After Simpsons voice actress Doris Grau passed away in 1995, her character Lunchlady Doris remained in the show. Or so we thought! It turns out that at some point in the series Doris was silently replaced with a pod person named “Lunchlady Dora,” who just happens to look and sound exactly like her.
Out of respect for the late Phil Hartman, his characters Lionel Hutz and Troy McClure were completely retired from the show (well, eventually… they still made occasional background appearances until 2003). This wasn’t the case for Lunchlady Doris, who lurked silently in the background for years.
Her silence was broken in a 2009 episode, when Tress MacNeille took over the role with a pretty dead-on impression. Some viewers felt recasting the character was disrespectful to Grau. However, it turns out it was actually a “new” character, “Lunchlady Dora,” a loophole that made the move perfectly ethical. Although MacNeille was credited as Lunchlady Dora in that episode’s press release, this little change was not mentioned in the actual show until 2013, when Groundskeeper Willie casually mentioned making sweet love to Lunchlady Dora (my fanfic came true!), and a second time in last night’s episode, where Dora is mentioned in the school newspaper. AV Club writer Sean O’Neal tweeted about it, assuming it was a typo, which lead Michael Price to set the record straight and confirm it’s a “different” character:
Well, now that there’s precedent for döppelganger replacement, we can all look forward to the never-ending adventures of Mr. Kurns, Jed Flanders and Principal Skynnyr once Harry Shearer decides to quit.
[Twitter via No Homers Club]
If you’ve been using the internet for the past five years, mayhaps you’ve noticed a growing trend of episode-by-episode recaps and reviews of television shows. Virtually every major blog does a recap of Mad Men, Girls is considered “fantastically popular” to those within that New York media bubble, and even The Gray Lady has gotten in on the action. The epicenter for the TV recap industry is of course The A.V. Club, which greatly expanded its television section in an insane quest to review every episode of every TV show, with a (self-admitted) tendency to lapse into “pretentious twaddle” in the course of explaining what episode 702 of The Big Bang Theory says about the human condition.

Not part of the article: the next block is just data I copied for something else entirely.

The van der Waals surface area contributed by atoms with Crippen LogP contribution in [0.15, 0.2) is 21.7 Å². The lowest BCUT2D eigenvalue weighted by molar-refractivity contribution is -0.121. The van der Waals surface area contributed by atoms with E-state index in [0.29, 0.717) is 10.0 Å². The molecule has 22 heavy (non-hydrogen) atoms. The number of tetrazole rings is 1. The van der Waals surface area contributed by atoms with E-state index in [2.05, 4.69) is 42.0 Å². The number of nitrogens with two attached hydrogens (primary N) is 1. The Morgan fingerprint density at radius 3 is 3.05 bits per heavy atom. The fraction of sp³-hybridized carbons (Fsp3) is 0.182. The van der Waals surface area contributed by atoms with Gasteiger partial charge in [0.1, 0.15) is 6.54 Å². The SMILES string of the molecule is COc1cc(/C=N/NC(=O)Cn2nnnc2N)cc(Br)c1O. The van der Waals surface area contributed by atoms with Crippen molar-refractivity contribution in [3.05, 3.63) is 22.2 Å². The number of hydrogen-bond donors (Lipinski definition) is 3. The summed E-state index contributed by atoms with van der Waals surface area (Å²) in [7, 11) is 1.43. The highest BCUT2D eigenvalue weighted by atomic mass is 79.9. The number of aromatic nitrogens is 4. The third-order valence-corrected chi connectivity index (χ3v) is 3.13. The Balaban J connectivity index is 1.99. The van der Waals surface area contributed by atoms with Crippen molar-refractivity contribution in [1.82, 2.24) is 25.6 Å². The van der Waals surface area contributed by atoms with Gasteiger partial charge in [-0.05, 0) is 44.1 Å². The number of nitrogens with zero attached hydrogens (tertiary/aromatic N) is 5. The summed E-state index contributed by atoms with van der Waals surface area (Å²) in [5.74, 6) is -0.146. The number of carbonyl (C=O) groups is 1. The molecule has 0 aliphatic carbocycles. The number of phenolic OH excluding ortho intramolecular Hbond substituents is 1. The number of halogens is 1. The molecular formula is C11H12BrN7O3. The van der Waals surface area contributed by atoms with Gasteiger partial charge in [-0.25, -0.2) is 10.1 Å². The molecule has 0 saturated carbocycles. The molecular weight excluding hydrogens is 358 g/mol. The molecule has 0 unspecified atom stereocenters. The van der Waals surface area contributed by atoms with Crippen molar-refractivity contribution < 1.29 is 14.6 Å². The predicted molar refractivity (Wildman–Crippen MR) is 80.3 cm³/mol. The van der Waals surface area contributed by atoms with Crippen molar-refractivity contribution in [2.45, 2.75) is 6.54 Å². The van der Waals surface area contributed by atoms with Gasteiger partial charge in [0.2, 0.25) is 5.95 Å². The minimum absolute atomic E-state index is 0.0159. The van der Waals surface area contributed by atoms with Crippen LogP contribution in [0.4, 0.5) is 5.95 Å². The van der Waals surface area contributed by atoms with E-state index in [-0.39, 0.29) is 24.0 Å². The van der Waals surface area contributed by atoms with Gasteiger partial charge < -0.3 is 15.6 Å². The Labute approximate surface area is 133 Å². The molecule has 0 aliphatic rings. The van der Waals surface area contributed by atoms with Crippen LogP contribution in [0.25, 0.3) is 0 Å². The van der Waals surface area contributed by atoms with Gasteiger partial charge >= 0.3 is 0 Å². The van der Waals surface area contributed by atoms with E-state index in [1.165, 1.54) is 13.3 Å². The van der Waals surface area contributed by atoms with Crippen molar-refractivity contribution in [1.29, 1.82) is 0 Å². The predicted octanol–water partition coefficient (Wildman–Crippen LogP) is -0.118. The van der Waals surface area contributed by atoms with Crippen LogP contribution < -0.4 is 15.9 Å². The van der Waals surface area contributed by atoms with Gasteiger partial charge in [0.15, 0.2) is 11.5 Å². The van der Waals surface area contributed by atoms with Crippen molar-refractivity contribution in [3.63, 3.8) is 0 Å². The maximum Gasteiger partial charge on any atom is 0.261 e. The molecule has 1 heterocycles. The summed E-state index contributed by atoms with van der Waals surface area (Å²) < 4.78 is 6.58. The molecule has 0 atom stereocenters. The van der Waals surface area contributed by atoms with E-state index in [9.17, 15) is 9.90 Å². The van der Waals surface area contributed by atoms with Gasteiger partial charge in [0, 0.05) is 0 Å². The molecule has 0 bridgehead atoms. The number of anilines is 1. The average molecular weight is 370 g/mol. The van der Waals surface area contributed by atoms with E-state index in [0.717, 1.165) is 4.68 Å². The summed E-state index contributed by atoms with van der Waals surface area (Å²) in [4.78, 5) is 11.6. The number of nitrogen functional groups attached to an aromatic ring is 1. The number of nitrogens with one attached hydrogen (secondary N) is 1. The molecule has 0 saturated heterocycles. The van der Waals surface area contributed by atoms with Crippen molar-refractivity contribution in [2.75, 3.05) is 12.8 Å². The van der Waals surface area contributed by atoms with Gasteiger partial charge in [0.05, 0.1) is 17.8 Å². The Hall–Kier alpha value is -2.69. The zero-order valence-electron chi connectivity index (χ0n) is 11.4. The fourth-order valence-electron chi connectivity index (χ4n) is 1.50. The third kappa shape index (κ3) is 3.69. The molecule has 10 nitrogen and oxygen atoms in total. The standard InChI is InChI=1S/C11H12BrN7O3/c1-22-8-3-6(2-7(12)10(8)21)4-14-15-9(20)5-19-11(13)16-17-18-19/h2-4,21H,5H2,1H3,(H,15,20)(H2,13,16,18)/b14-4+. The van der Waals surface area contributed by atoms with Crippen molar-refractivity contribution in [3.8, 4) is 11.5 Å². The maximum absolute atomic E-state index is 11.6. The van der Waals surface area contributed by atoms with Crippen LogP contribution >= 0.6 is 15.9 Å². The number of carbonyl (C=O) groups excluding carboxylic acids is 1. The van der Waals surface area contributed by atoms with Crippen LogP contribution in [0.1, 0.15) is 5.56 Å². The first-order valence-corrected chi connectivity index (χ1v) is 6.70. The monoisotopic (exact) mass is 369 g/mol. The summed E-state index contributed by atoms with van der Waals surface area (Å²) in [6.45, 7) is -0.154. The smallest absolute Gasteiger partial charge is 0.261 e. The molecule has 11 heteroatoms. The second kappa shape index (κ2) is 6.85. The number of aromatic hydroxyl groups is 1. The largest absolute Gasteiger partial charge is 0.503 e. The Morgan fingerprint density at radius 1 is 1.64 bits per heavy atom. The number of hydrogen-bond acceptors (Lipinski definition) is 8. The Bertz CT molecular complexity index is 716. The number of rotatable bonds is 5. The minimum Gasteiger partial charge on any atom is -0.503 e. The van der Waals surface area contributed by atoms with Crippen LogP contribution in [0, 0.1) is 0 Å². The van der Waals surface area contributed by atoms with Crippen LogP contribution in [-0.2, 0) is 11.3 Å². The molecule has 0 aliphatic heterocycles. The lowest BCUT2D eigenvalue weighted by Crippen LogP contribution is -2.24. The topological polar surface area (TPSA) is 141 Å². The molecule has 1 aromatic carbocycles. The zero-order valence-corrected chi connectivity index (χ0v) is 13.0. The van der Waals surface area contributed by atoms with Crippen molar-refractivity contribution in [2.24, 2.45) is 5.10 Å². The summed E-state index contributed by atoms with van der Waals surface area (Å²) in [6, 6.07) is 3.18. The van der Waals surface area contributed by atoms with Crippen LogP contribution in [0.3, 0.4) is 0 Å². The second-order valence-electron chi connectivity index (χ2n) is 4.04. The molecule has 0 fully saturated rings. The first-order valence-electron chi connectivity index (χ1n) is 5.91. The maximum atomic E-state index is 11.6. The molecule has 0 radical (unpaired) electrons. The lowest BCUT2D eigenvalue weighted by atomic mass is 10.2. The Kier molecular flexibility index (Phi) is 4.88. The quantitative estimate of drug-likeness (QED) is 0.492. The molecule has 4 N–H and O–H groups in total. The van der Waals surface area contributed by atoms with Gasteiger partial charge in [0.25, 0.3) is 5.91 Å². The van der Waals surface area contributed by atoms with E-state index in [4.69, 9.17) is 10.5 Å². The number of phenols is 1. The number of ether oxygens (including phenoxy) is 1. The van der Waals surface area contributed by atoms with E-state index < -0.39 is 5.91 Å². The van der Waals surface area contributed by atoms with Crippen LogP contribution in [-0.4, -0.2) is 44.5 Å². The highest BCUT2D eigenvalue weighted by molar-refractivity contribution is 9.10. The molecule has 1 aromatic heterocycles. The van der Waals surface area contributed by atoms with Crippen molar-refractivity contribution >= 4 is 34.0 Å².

Who’s responsible for all this? Slate places the blame squarely on alt.tv.simpsons, the infamous nerdy Simpsons newsgroup personified by the Comic Book Guy:
Long before the rise of TV recap culture, its best and worst elements commingled in the alt.tv.simpsons laboratory. The content ranged from meticulous (a list of the show’s blackboard and couch gags) to smart (a later-proven theory that Maggie shot Mr. Burns) to overcritical (in the middle the unimpeachably great Season 4, somebody started the thread “Simpsons in decline?” in which one poster claimed that “Marge vs. the Monorail,” a classic episode, “had 0 good quotes”) to offensive (e.g., “Lisa has a proto-dyke Marxist Jew agenda”).
Yep, sounds the internet all right. I’m sure whatever the big Star Trek newsgroup was at the time also played a big role – Trekkies are responsible for slash fiction and fandoms, mind you – but here it merits only a throwaway reference.
The rest of the article talks about the Simpsons producers’ relationship to the alt.tv.simpsons, which is mildly interesting. It doesn’t mention this, but there’s a Life in Hell strip I’d very much like to see that pretty much just quotes a scathing review of the Republican-bashing episode “Sideshow Bob Roberts” verbatim (there’s a transcript in this episode capsule; Control+F “Galvanek”), including this choice quote:
I would get such a kick right about now in seeing Groening writhing in pain as he dangled by a section of his intestine from a tree. At the very least I’m hoping for a sloooooow painful death via some horrible illness of his nervous system, on that allows him to remain fully aware until his very last breath.
Hmm, kinda makes you wonder why Matt Groening isn’t on Twitter.
Also, not that it was ever in any doubt, but Slate links to irrefutable proof that Alan Sepinwall, king of the TV recap industry, is a wiener: a post on alt.tv.simpsons where he complains about a continuity error. Haw, haw!